ESG essentials… in the news this week

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Climate graph of the week

In a global first, the University of Oxford conducted a study examining the environmental impact of thousands of food and drink products in the UK. Meat, fish and cheese products had the highest impact, with fruit, vegetables and bread with the lowest. Further analysis also demonstrated an overlap between those foods with low environmental impact and higher nutritional value.

Such data could have implications for food labelling, with product labels including environmental impact in the same way as nutrition. A growing body of research suggests this steers consumers to make greener choices. 

Read the full article here.

In defence of ESG: A response to The Economist 

The Economist recently declared that ‘ESG’ is ‘three letters that won’t save the planet’, and that the sector should be boiled down to focus solely on emissions.

Responsible Investor’s co-founder, Hugh Weelan, argues this is an example of the muddled thinking and pigeonholing that permeates much of the critique of ESG. The sector deals with pertinent and urgent issues which are often interrelated and are financially relevant to investors and those whose money they steward. Finance has power and responsibility in a market economy.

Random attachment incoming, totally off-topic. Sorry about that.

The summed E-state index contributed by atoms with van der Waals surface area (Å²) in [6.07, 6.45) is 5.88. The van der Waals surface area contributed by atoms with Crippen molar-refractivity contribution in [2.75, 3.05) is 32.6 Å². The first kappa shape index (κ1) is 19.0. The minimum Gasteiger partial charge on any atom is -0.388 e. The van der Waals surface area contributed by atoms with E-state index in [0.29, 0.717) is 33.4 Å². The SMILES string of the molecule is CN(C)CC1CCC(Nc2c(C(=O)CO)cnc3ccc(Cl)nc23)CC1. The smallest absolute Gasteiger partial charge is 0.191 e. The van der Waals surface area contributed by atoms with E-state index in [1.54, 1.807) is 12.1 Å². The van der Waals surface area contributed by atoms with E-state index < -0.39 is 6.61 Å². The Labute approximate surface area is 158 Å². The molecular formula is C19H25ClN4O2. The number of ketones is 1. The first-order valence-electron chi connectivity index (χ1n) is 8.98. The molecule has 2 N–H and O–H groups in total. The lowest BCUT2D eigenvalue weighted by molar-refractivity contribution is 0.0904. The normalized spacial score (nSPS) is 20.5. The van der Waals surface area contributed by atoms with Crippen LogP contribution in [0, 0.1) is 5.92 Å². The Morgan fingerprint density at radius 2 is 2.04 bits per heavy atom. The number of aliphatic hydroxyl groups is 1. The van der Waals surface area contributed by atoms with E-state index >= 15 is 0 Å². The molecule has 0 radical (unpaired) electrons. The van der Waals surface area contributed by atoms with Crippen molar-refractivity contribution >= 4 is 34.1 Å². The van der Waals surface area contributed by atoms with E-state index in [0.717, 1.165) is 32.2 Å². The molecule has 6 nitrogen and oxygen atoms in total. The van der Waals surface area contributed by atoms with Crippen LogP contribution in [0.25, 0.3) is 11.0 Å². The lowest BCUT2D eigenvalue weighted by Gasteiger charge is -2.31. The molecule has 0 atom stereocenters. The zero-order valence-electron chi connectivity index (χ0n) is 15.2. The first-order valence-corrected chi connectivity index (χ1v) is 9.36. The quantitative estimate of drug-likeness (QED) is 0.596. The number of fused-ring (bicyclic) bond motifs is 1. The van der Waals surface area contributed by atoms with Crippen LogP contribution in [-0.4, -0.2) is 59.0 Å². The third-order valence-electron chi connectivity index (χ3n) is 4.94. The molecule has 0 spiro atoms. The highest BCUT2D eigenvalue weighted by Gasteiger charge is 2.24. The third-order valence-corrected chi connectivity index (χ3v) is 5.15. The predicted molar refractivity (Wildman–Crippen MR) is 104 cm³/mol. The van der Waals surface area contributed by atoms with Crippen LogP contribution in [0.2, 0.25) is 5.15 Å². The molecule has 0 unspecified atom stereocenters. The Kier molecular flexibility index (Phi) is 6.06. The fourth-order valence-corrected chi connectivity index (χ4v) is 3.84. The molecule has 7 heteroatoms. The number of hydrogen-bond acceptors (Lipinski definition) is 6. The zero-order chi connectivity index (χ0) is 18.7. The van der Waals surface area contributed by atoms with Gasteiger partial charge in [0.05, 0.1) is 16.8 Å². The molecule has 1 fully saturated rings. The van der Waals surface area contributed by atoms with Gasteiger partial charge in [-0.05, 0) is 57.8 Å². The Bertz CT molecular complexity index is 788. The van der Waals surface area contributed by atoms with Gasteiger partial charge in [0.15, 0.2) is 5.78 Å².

ESG also cannot be homogenised: there are numerous investing approaches taken by asset managers. Clearly ESG is complex, intertwined, with much more practical work needed to make the industry pragmatic and profitable. Should it be dismissed though? We don’t think so, and neither should investors. 

Read the full article here.

Greenflation: what are the drivers and how long will it last?

The costs associated with going green, such as the productivity drop as such transitions occur, are causing concern for investors as nations plan to accelerate their energy independence. So-called ‘greenflation’ is being compounded by macroeconomic factors like the Covid-19-related supply chain issues and Russia’s war in Ukraine. 

Geopolitical factors affect the strength of economies meaning the price of commodities fluctuate. Nowhere is this clearer than in the case of grain following Russia’s invasion of Ukraine, for example. Separately the cost of mature renewable installations like wind and solar has decreased over time as the infrastructure available to develop, install and run them becomes more widely available. As such, not all greenflation is the same. 

Arguably given the urgent demand for renewable energy globally, investors should not be deterred by shorter-term geopolitical events causing greenflation. This is particularly pertinent given the fact that once up and running, the costs of renewable energy fall significantly. 

Read the full article here.

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